similarly I'll commit sacrilege and recommend an air-source heat pump for hot climates instead of geothermal (much more expensive, more things to break, and the latter's advantage seems to be for cold climates)

Oh, and whatever electrical upgrade you need (20A instead of 15A circuit?) to get more outlets per room than the minimum (I'd like at least 50% more in my spec house)
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Re: Building a house - what special features would you add?
Posted by: vicrock
Date: September 30, 2008 08:48PM
Another vote for radiant floor heat - we have it an love it.
Central vacuum cleaner - easy to install in new construction
Raised dishwasher - we saw this in a Home Depot when we were in the planning stage - it has to be plumbed separately, but is great - the "junk drawer" in under it and it is just high enough so you don't have to stoop to load it.
36" doors - if you plan on "aging in place", having doors that make access easy for a walker or wheelchair are a must - again easy to do in new construction - a bear to retrofit.
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Re: Building a house - what special features would you add?
Posted by: wurm
Date: September 30, 2008 08:49PM
Jeez, all these great ideas almost make me wish I were building a house, too.




Almost.
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Re: Building a house - what special features would you add?
Posted by: cbelt3
Date: September 30, 2008 09:06PM
My mom did this, and it was an incredibly good idea. She built it handicapped accessible. Wide hallways, wood floors, high ceilings, gentle ramps instead of steps to the 1st level of the house. Handicapped accessible bathroom. Well, my brother is handicapped and my mom still (god love her) cares for him. But it's a brilliant idea. We're none of us getting any younger, and the wider hallways means that you can have your arms around TWO hookers as you maneuver into the house to rest up from all the booze.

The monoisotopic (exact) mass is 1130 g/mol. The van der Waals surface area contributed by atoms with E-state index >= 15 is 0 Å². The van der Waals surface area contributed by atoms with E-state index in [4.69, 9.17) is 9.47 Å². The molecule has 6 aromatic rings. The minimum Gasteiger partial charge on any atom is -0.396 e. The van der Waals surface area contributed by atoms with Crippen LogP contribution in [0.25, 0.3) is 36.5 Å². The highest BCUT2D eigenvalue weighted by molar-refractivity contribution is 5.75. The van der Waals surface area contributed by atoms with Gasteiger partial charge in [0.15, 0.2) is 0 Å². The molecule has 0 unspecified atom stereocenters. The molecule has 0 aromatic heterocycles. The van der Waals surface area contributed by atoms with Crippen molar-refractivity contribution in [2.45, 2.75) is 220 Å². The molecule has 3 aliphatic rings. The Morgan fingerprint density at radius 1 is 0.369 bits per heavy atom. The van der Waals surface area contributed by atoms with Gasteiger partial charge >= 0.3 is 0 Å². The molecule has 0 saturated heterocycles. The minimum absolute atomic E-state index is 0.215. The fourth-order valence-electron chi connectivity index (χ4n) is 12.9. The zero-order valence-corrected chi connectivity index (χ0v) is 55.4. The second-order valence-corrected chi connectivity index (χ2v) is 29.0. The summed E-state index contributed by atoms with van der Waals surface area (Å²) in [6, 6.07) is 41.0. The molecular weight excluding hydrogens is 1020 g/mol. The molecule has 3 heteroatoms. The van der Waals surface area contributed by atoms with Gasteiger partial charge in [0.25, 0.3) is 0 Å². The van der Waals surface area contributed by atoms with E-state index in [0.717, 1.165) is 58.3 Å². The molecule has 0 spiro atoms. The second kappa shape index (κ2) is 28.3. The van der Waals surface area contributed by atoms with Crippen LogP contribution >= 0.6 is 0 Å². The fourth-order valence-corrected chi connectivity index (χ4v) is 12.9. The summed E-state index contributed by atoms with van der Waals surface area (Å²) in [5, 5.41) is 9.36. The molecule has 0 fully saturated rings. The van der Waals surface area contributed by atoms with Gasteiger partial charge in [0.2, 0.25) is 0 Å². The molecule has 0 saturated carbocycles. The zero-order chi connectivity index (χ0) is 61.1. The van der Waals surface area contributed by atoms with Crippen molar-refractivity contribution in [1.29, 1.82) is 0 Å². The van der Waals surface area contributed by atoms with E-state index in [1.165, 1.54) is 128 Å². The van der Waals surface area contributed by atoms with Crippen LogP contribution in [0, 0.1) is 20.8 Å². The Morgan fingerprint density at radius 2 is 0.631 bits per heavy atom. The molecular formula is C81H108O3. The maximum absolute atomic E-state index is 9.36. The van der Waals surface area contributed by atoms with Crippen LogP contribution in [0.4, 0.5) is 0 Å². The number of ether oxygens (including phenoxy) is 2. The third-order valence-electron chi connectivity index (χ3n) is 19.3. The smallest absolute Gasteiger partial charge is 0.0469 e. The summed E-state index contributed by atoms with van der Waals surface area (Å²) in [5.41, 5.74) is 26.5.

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Re: Building a house - what special features would you add?
Posted by: Todd's keyboard
Date: September 30, 2008 09:09PM
A nook. (probably off of the kitchen for Sunday-morning breakfasts and a paper)

I've loved places that have a nook. Spend quite a bit of time in our current nook.

Todd's cosy keyboard

You and yours may find it beneficial to look through a copy of Christopher Alexander's book, "A Pattern Language."

[www.amazon.com]
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Re: Building a house - what special features would you add?
Posted by: fromish
Date: September 30, 2008 09:11PM
These are great suggestions, but for design check out the book A Pattern Language by Christopher Alexander. It is a kind of dictionary of structural ideas from the history of houses that have worked well with hundreds of entries. For example, he mentions the charm and utility of window seats with illustration and explanation, the importance of having light enter a room from two sides, etc.
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Re: Building a house - what special features would you add?
Posted by: fromish
Date: September 30, 2008 09:12PM
Hey, Todd's keyboard-two minds, one thought!
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Re: Building a house - what special features would you add?
Posted by: Grateful11
Date: September 30, 2008 09:19PM
An LP or Natural Gas stand-by/back-up generator.
6" exterior walls.
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Re: Building a house - what special features would you add?
Posted by: lafinfil
Date: September 30, 2008 09:33PM
Much on my list has already been covered - radiant heat, extra deep basement (10') with an exterior bulkhead,
extra attention to insulation, HVAC (including air exchange) and a 10 car garage / workshop.
I would also add a metal seam roof -it will outlive you and only add a few grand to the price.